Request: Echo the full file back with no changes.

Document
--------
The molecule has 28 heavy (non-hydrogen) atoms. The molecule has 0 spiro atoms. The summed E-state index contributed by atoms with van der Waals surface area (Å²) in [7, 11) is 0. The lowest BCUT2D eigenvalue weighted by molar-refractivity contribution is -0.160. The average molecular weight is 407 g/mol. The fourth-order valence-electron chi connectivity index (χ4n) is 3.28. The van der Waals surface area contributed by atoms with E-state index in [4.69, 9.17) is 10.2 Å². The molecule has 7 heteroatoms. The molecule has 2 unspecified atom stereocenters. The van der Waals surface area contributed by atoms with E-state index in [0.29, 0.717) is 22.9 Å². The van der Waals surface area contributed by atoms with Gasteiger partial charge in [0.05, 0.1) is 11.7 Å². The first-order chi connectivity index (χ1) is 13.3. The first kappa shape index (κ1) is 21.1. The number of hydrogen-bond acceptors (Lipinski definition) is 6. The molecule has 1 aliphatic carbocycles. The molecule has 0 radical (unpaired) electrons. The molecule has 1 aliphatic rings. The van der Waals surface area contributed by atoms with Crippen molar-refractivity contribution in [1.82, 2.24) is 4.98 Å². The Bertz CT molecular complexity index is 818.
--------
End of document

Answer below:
The molecule has 28 heavy (non-hydrogen) atoms. The molecule has 0 spiro atoms. The summed E-state index contributed by atoms with van der Waals surface area (Å²) in [7, 11) is 0. The lowest BCUT2D eigenvalue weighted by molar-refractivity contribution is -0.160. The average molecular weight is 407 g/mol. The fourth-order valence-electron chi connectivity index (χ4n) is 3.28. The van der Waals surface area contributed by atoms with E-state index in [4.69, 9.17) is 10.2 Å². The molecule has 7 heteroatoms. The molecule has 2 unspecified atom stereocenters. The van der Waals surface area contributed by atoms with E-state index in [0.29, 0.717) is 22.9 Å². The van der Waals surface area contributed by atoms with Gasteiger partial charge in [0.05, 0.1) is 11.7 Å². The first-order chi connectivity index (χ1) is 13.3. The first kappa shape index (κ1) is 21.1. The number of hydrogen-bond acceptors (Lipinski definition) is 6. The molecule has 1 aliphatic carbocycles. The molecule has 0 radical (unpaired) electrons. The molecule has 1 aliphatic rings. The van der Waals surface area contributed by atoms with Crippen molar-refractivity contribution in [1.82, 2.24) is 4.98 Å². The Bertz CT molecular complexity index is 818.